Did You Realize Your Common Cold Could Trigger Hearing Problems?

Man blowing his nose sick with a common cold

While everybody has experienced a runny nose, we don’t commonly talk about other types of cold symptoms because they’re less frequent. Occasionally, a cold can go into one or more ears, but you rarely hear about those. While you may generally consider colds as harmless, here’s why this ear-related cold symptom shouldn’t ever be dismissed.

What does it feel like when you have a cold in your ear?

It’s not uncommon to feel some blockage in your ears when you have a common cold. After all, your sinuses and ears are connected. This blockage is often relieved when you use a decongestant to relieve sinus symptoms.

But if you feel pain inside the ears, this is something you should never ignore, even during a cold. If the cold moves into the ear, the eardrum can be infected. When it does, swelling happens. The immune system responds to the cold by generating fluid that can accumulate on the eardrum. Frequently, a slow leaking fluid accompanies this inflammation. This leak is most apparent when you sleep on your side because the leak is so slow.

This affects how well you hear over the short term, which is known as conductive hearing loss. Regrettably, it can also cause the eardrum to burst, which brings about long-term hearing loss. As a result, more permanent damage happens to the hearing nerves from the inflammation, which is known as sensorineural hearing loss.

It could be costly if you wait

If you’re having pain in your ear, get your ears tested by us. Oftentimes, a primary physician assumes that the ear symptoms will clear themselves up when the initial cold does. Occasionally, a patient won’t even remember to mention any pain they might be experiencing in their ear. But if you’re feeling pain, the infection has progressed to a point where it is likely doing damage to the ear. In order to avoid further damage, the ear infection needs to be quickly treated.

Many people who develop pain in their ear during a cold, get over their cold only to find that the ear pain remains. This is often when an individual finally decides to see a hearing specialist. But, a great deal of damage is usually done by this time. Permanent hearing loss is frequently the outcome and that’s even more true with people who get ear infections regularly.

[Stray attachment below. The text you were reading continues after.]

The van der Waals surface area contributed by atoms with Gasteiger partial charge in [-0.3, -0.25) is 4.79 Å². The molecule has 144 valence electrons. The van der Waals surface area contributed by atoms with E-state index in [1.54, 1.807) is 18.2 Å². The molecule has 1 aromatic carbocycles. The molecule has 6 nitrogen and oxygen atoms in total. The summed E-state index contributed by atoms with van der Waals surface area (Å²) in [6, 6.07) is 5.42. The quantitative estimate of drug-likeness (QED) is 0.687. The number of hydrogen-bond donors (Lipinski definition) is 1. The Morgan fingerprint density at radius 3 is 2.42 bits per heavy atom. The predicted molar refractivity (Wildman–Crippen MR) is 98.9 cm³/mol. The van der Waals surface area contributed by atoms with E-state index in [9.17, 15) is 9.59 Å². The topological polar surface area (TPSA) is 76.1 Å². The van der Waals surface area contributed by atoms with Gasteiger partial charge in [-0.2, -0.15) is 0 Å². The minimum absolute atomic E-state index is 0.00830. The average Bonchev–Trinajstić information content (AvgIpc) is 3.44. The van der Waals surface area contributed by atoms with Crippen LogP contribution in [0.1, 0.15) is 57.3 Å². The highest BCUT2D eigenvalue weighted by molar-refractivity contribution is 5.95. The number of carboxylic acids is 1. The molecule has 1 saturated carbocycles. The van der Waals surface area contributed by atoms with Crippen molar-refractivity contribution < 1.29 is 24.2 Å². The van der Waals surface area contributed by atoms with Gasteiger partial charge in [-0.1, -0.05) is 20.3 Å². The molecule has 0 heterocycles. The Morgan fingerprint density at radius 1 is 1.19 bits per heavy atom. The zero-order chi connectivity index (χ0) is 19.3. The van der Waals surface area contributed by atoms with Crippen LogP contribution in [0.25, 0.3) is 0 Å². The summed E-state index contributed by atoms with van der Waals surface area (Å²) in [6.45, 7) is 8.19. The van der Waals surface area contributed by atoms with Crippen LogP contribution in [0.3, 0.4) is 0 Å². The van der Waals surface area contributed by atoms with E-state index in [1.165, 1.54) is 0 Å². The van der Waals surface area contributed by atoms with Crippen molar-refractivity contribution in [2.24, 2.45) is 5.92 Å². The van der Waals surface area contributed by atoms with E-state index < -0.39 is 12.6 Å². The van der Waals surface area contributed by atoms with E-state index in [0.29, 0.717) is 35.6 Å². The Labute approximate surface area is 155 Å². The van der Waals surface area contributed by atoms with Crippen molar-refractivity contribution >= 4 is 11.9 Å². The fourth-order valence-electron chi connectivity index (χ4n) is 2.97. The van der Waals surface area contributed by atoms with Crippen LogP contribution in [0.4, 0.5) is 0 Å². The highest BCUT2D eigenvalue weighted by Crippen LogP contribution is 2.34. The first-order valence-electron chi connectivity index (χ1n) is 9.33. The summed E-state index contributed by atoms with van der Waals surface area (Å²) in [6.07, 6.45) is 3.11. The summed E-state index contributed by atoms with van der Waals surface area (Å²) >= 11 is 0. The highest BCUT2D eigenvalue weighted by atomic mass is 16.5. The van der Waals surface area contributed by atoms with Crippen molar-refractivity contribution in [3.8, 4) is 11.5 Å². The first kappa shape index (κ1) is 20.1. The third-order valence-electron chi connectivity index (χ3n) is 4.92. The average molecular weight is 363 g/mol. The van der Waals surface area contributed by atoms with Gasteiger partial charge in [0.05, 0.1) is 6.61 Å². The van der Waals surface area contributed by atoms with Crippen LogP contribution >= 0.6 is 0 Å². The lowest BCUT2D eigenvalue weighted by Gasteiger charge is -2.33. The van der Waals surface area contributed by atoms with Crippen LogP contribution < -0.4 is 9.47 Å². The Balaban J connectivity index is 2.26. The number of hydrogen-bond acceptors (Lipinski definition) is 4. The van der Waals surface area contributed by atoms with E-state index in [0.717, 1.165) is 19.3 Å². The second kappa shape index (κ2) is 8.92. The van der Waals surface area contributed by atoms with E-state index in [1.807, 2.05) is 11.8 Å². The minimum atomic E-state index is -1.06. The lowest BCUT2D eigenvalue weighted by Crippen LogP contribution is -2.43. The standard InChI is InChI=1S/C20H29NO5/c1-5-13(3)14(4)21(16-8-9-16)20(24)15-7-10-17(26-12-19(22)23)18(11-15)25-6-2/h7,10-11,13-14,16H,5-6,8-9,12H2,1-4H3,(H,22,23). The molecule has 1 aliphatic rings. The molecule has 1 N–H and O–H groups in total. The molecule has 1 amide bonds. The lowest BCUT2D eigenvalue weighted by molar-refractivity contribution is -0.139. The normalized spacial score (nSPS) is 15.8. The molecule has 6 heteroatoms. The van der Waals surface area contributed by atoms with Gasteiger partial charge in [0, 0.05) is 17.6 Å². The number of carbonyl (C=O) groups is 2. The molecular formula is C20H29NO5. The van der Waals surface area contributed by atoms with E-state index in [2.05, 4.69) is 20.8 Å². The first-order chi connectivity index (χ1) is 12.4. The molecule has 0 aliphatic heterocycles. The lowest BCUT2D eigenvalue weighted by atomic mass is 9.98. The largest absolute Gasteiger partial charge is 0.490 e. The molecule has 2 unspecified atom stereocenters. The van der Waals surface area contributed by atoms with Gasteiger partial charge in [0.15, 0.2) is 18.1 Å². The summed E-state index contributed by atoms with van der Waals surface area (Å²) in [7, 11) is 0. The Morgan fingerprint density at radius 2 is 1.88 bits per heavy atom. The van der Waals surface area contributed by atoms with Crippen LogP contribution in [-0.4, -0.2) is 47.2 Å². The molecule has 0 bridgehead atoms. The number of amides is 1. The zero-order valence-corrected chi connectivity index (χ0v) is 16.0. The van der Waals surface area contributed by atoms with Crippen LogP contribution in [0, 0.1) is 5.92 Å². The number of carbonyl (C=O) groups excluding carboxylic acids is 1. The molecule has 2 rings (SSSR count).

After a while, hearing clarity is affected by the tiny scars and lacerations of the eardrum which are the consequence of ear infections. In a normal, healthy individual, the eardrum serves as a barrier between the middle ear and inner ear. Ear infections that were once confined to the middle ear can get into the inner ear if the eardrum is lacerated even once. When the infection enters the inner ear, it can irreversibly harm the nerve cells needed to hear.

If you waited to have that ear infection addressed, what should you do?

Don’t beat yourself up. A cold with pain in the ear can actually be a more severe cold than most individuals may think. If you’re experiencing continued hearing loss after a cold, it’s best to make an appointment with us as soon as possible.

We can determine whether the hearing loss is temporary (conductive). If this is the situation, you may have a blockage in your ear that needs to be extracted by a professional. If the hearing loss is permanent (sensorineural), we can discuss solutions that will help you hear better, including new hearing technology.

Make an appointment as soon as possible if you’re having trouble hearing after a cold.

The site information is for educational and informational purposes only and does not constitute medical advice. To receive personalized advice or treatment, schedule an appointment.


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